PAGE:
Engineering Synthetic Bacteriophage to Combat Antibiotic-Resistant Bacteria
Author(s)Lu, Timothy K.; Collins, James J.
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Antibiotic resistance is a rapidly evolving problem that is not being adequately met by new antimicrobial drugs. Thus, there is a pressing need for effective antibacterial therapies that can be adapted against antibiotic-resistant bacteria. Here, we engineered synthetic bacteriophage to combat antibiotic-resistant bacteria by overexpressing proteins and attacking gene networks which are not directly targeted by antibiotics. By suppressing the SOS network, our engineered phage enhance bacterial killing by quinolone antibiotics by several orders of magnitude in vitro and significantly increase the survival of infected mice in vivo. Our synthetic phage design can be extended to target non-SOS gene networks and overexpress multiple factors to produce additional effective antibiotic adjuvants. In addition, our synthetic phage act as strong adjuvants for other bactericidal antibiotics, improve the killing of antibiotic-resistant bacteria, and reduce the number of antibiotic-resistant bacteria that arise from antibiotic-treated populations. This work establishes a novel synthetic biology platform for translating identified targets into effective antibiotic adjuvants.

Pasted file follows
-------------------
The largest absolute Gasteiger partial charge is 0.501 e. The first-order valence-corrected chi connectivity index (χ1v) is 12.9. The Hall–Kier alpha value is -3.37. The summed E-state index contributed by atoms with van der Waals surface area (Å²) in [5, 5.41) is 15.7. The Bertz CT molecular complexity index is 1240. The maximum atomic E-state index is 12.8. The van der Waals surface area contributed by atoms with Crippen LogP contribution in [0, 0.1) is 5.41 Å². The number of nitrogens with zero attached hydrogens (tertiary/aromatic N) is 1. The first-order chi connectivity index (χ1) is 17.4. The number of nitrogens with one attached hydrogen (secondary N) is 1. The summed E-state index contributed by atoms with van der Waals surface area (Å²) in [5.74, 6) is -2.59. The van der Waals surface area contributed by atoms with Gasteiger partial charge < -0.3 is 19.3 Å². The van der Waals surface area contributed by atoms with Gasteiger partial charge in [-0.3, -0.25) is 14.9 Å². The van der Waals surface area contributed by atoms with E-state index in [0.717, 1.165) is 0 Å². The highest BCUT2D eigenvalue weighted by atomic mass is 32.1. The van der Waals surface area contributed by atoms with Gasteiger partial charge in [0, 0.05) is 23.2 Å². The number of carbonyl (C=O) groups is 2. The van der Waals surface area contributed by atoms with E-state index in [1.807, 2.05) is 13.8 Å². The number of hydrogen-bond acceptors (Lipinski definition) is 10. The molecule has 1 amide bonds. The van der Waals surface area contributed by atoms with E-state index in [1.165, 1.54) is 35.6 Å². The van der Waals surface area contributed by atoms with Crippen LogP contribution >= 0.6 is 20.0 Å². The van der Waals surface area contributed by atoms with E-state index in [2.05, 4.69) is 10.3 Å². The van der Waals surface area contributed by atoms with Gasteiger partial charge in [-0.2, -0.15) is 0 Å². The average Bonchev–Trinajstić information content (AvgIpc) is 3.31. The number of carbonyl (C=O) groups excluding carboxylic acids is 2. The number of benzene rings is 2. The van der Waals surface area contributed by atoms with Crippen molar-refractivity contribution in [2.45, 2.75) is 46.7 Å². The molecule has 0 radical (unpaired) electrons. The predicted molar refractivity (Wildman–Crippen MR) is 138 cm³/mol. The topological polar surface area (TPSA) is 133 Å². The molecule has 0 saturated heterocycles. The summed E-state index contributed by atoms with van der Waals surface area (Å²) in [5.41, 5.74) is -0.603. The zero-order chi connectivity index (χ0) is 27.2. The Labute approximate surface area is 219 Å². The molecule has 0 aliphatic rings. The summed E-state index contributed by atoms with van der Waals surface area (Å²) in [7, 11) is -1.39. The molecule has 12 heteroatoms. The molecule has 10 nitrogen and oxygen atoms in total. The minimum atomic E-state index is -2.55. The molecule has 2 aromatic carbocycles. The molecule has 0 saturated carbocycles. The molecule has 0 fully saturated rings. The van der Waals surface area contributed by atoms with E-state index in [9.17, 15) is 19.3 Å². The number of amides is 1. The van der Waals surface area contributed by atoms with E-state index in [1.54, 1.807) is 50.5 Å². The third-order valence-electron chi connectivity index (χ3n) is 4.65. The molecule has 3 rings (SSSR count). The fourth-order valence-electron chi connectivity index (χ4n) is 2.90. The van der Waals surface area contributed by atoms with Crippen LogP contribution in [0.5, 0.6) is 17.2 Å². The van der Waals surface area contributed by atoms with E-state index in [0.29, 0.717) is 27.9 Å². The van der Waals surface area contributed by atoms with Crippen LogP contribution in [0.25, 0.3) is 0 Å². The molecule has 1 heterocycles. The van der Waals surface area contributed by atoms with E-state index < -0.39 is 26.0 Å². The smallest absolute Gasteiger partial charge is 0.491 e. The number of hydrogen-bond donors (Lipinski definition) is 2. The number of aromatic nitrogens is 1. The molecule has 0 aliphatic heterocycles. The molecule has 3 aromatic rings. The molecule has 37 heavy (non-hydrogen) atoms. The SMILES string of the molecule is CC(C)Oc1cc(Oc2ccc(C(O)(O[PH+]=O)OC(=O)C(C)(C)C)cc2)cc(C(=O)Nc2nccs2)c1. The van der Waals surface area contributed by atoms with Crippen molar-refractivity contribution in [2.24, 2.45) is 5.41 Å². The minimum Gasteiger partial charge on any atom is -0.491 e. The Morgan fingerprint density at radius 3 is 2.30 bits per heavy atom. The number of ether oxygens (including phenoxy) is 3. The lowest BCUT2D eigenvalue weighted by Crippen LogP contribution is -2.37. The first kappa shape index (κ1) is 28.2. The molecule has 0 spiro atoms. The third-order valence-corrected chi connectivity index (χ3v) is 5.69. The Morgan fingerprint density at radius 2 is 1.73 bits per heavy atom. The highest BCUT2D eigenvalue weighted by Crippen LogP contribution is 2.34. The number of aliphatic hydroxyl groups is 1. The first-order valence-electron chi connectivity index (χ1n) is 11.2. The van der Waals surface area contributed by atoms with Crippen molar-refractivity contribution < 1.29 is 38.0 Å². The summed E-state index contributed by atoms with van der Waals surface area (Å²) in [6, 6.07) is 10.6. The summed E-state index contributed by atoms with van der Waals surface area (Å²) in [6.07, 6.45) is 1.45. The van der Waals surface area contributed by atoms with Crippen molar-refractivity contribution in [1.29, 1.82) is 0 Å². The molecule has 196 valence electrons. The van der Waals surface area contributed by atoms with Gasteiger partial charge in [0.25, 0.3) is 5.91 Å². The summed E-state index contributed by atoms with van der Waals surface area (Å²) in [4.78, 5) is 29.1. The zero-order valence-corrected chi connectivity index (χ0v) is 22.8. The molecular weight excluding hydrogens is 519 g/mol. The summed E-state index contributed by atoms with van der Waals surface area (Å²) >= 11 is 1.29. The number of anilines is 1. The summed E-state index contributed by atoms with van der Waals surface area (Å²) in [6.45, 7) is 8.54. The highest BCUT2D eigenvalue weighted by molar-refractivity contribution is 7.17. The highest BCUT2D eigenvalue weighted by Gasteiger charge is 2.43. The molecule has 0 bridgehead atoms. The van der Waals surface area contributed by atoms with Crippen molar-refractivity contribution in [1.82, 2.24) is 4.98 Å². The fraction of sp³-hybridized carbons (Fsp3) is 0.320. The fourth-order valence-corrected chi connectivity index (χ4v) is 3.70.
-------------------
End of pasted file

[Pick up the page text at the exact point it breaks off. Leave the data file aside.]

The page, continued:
DepartmentHarvard University--MIT Division of Health Sciences and Technology
Proceedings of the IEEE 35th Annual Northeast Bioengineering Conference, 2009
Institute of Electrical and Electronics Engineers
Lu, T.K., and J.J. Collins. “Engineering synthetic bacteriophage to combat antibiotic-resistant bacteria.” Bioengineering Conference, 2009 IEEE 35th Annual Northeast. 2009. 1-2. © Copyright 2010 IEEE
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INSPEC Accession Number: 10684163